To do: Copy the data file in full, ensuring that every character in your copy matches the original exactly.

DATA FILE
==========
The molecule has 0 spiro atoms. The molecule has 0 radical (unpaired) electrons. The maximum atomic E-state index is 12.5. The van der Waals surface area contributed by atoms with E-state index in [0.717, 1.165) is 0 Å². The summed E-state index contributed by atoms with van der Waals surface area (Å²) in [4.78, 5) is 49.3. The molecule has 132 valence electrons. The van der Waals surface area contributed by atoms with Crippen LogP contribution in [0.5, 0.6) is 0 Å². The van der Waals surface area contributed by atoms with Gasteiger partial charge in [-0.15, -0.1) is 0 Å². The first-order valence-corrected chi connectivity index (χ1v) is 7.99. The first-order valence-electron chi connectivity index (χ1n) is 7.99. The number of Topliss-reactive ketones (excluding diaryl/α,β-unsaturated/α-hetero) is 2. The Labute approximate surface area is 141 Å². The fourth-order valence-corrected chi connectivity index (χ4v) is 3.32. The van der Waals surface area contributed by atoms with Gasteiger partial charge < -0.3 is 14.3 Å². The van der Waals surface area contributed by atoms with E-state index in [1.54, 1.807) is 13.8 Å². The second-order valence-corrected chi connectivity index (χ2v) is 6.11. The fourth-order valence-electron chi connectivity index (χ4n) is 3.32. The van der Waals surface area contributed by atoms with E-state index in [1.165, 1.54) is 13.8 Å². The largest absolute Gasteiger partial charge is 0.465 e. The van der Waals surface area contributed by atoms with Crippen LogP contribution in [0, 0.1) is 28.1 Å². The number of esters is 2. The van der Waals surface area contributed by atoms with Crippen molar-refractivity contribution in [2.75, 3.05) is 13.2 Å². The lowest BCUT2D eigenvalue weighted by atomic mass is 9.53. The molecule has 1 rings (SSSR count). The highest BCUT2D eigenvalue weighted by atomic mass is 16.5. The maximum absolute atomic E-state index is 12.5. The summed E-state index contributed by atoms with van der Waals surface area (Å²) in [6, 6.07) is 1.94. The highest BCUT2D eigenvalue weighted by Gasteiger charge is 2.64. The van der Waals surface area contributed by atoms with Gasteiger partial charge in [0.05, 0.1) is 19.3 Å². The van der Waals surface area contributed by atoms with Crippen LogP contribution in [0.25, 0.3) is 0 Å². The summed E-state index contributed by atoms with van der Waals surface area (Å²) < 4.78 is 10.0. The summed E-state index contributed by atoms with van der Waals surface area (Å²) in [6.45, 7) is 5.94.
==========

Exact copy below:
The molecule has 0 spiro atoms. The molecule has 0 radical (unpaired) electrons. The maximum atomic E-state index is 12.5. The van der Waals surface area contributed by atoms with E-state index in [0.717, 1.165) is 0 Å². The summed E-state index contributed by atoms with van der Waals surface area (Å²) in [4.78, 5) is 49.3. The molecule has 132 valence electrons. The van der Waals surface area contributed by atoms with Crippen LogP contribution in [0.5, 0.6) is 0 Å². The van der Waals surface area contributed by atoms with Gasteiger partial charge in [-0.15, -0.1) is 0 Å². The first-order valence-corrected chi connectivity index (χ1v) is 7.99. The first-order valence-electron chi connectivity index (χ1n) is 7.99. The number of Topliss-reactive ketones (excluding diaryl/α,β-unsaturated/α-hetero) is 2. The Labute approximate surface area is 141 Å². The fourth-order valence-corrected chi connectivity index (χ4v) is 3.32. The van der Waals surface area contributed by atoms with Gasteiger partial charge < -0.3 is 14.3 Å². The van der Waals surface area contributed by atoms with E-state index in [1.54, 1.807) is 13.8 Å². The second-order valence-corrected chi connectivity index (χ2v) is 6.11. The fourth-order valence-electron chi connectivity index (χ4n) is 3.32. The van der Waals surface area contributed by atoms with E-state index in [1.165, 1.54) is 13.8 Å². The largest absolute Gasteiger partial charge is 0.465 e. The van der Waals surface area contributed by atoms with Crippen LogP contribution in [0, 0.1) is 28.1 Å². The number of esters is 2. The van der Waals surface area contributed by atoms with Crippen molar-refractivity contribution in [2.75, 3.05) is 13.2 Å². The lowest BCUT2D eigenvalue weighted by atomic mass is 9.53. The molecule has 1 rings (SSSR count). The highest BCUT2D eigenvalue weighted by atomic mass is 16.5. The maximum absolute atomic E-state index is 12.5. The summed E-state index contributed by atoms with van der Waals surface area (Å²) in [6, 6.07) is 1.94. The highest BCUT2D eigenvalue weighted by Gasteiger charge is 2.64. The van der Waals surface area contributed by atoms with Gasteiger partial charge in [0.05, 0.1) is 19.3 Å². The van der Waals surface area contributed by atoms with Crippen LogP contribution in [0.25, 0.3) is 0 Å². The summed E-state index contributed by atoms with van der Waals surface area (Å²) < 4.78 is 10.0. The summed E-state index contributed by atoms with van der Waals surface area (Å²) in [6.45, 7) is 5.94.